Researchers fly drone to map effects of Climate change in Antarctica

Drone mapping to help evaluate fragile ecosystem, particularly moss beds, & changes in the extreme environment

RH Desk

March 08, 2023:

In efforts to monitor the effects on vegetation due to climate change researchers have been using drones to map large areas of Antarctica.

To evaluate the fragile ecosystem, particularly moss beds, and changes in the extreme environment, the researchers from Queensland University of Technology (QUT), Australia and collaborators are using drone-derived imagery.

The field team was based in Antarctica for almost two months, with indications the drones they piloted captured unprecedented high-resolution imagery of vegetation and biodiversity in protected areas.

The vision taken from Antarctic Specially Protected Areas (ASPAs 135 and 136), not far from the scientists’ base settlement of Casey Station, identified areas with moss and lichen not previously picked up by satellite, the study  has indicated, which has been published in the journal Conservation Biology.

“Piloting these flights was at times challenging; however all the systems performed well under extreme cold conditions,” Juan Sandino, a researcher at Centre for Robotics, Queensland University of Technology (QUT) said.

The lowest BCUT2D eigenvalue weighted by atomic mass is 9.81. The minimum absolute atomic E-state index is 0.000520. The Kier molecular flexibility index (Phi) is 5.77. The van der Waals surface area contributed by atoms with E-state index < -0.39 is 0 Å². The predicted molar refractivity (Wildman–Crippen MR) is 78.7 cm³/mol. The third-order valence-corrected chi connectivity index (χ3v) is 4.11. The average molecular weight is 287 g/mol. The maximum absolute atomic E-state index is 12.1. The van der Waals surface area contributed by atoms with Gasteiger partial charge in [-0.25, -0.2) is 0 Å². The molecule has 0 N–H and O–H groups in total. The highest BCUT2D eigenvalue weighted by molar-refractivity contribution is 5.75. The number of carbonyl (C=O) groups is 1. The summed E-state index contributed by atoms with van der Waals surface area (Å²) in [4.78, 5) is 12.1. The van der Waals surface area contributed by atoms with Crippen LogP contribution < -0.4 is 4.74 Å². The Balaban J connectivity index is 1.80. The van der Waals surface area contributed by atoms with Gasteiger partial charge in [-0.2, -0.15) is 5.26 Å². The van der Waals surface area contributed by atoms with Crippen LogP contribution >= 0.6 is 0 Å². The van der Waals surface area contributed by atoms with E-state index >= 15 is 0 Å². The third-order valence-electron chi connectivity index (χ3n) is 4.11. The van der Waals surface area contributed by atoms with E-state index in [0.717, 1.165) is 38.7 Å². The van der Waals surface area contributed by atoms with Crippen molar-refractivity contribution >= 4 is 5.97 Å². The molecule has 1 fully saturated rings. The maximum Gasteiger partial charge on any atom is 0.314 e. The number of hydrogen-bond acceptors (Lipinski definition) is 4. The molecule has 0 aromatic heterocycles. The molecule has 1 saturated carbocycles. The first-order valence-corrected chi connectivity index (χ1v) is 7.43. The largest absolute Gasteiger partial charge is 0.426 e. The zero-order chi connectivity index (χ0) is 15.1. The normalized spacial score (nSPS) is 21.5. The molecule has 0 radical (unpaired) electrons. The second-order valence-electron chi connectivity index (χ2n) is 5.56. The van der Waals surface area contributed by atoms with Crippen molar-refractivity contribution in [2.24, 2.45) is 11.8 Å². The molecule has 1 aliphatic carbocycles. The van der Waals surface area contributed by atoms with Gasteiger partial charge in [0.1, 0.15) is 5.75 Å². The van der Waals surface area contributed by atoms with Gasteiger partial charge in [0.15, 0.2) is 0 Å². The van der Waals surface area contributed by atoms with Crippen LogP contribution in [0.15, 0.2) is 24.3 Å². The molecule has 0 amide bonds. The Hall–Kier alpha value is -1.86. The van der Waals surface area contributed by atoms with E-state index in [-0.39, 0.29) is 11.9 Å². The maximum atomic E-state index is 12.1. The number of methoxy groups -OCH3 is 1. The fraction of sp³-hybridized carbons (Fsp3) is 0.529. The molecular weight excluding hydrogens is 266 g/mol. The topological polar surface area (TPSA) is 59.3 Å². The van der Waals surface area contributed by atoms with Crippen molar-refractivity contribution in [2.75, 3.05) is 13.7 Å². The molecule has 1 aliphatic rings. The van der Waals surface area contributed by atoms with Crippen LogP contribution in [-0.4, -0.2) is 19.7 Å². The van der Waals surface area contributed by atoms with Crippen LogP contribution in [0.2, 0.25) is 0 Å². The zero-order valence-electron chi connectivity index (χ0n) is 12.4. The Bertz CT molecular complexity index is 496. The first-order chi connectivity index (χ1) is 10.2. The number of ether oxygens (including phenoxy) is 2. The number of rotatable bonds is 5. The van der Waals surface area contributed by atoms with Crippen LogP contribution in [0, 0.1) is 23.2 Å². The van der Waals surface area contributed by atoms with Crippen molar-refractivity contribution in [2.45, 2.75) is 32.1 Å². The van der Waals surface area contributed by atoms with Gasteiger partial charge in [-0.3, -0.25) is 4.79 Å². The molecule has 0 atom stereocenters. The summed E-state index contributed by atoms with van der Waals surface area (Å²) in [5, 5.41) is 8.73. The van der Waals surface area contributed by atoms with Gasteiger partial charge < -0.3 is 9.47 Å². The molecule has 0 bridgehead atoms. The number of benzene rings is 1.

Sandino, who specializes in mechatronics and automated remote sensing systems, helped develop and deploy the drones, classifying Antarctic vegetation at low altitude.

The key aims of the project- is co-led by QUT Professor Felipe Gonzalez and Auckland University of Technology Professor Barbara Bollard -included monitoring the vegetation through smart sensors and artificial intelligence, modelling microclimates, and producing accurate maps of protected areas and other ice-free regions.

“Few plants can survive in Antarctica and mosses are the largest and oldest plants to grow there with beds up to 50 meters wide and plants as old as 500 years. The moss is sensitive to variations of temperature and moisture in Antarctica and is an important indicator of climate change,” Bollard said.

It is hoped that mapping and monitoring the moss beds over time will help to understand the health of mosses and other vegetation. Further drone-derived imagery as well as AI for other Antarctic regions may be used to evaluate the effectiveness of area-based conservation interventions in more parts of the icy continent, the study said.

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